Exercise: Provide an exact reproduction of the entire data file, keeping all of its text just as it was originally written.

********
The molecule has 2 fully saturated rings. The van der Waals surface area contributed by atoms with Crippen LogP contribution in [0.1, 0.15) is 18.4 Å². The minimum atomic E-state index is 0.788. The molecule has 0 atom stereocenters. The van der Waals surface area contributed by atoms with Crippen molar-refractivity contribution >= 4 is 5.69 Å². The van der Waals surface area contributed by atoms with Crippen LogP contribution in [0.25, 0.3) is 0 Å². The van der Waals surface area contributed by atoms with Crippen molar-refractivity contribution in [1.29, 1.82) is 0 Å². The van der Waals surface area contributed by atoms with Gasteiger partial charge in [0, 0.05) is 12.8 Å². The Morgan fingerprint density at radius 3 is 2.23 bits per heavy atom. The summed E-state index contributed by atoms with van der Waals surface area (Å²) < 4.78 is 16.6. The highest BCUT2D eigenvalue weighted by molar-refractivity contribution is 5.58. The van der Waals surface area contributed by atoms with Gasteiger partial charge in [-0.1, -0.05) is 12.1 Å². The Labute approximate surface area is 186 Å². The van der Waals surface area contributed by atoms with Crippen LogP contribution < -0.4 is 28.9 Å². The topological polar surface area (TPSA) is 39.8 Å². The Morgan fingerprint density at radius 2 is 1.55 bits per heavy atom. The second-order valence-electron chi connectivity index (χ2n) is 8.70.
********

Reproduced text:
The molecule has 2 fully saturated rings. The van der Waals surface area contributed by atoms with Crippen LogP contribution in [0.1, 0.15) is 18.4 Å². The minimum atomic E-state index is 0.788. The molecule has 0 atom stereocenters. The van der Waals surface area contributed by atoms with Crippen molar-refractivity contribution >= 4 is 5.69 Å². The van der Waals surface area contributed by atoms with Crippen LogP contribution in [0.25, 0.3) is 0 Å². The van der Waals surface area contributed by atoms with Crippen molar-refractivity contribution in [1.29, 1.82) is 0 Å². The van der Waals surface area contributed by atoms with Gasteiger partial charge in [0, 0.05) is 12.8 Å². The Morgan fingerprint density at radius 3 is 2.23 bits per heavy atom. The summed E-state index contributed by atoms with van der Waals surface area (Å²) < 4.78 is 16.6. The highest BCUT2D eigenvalue weighted by molar-refractivity contribution is 5.58. The van der Waals surface area contributed by atoms with Gasteiger partial charge in [-0.1, -0.05) is 12.1 Å². The Labute approximate surface area is 186 Å². The van der Waals surface area contributed by atoms with Crippen LogP contribution < -0.4 is 28.9 Å². The topological polar surface area (TPSA) is 39.8 Å². The Morgan fingerprint density at radius 2 is 1.55 bits per heavy atom. The second-order valence-electron chi connectivity index (χ2n) is 8.70.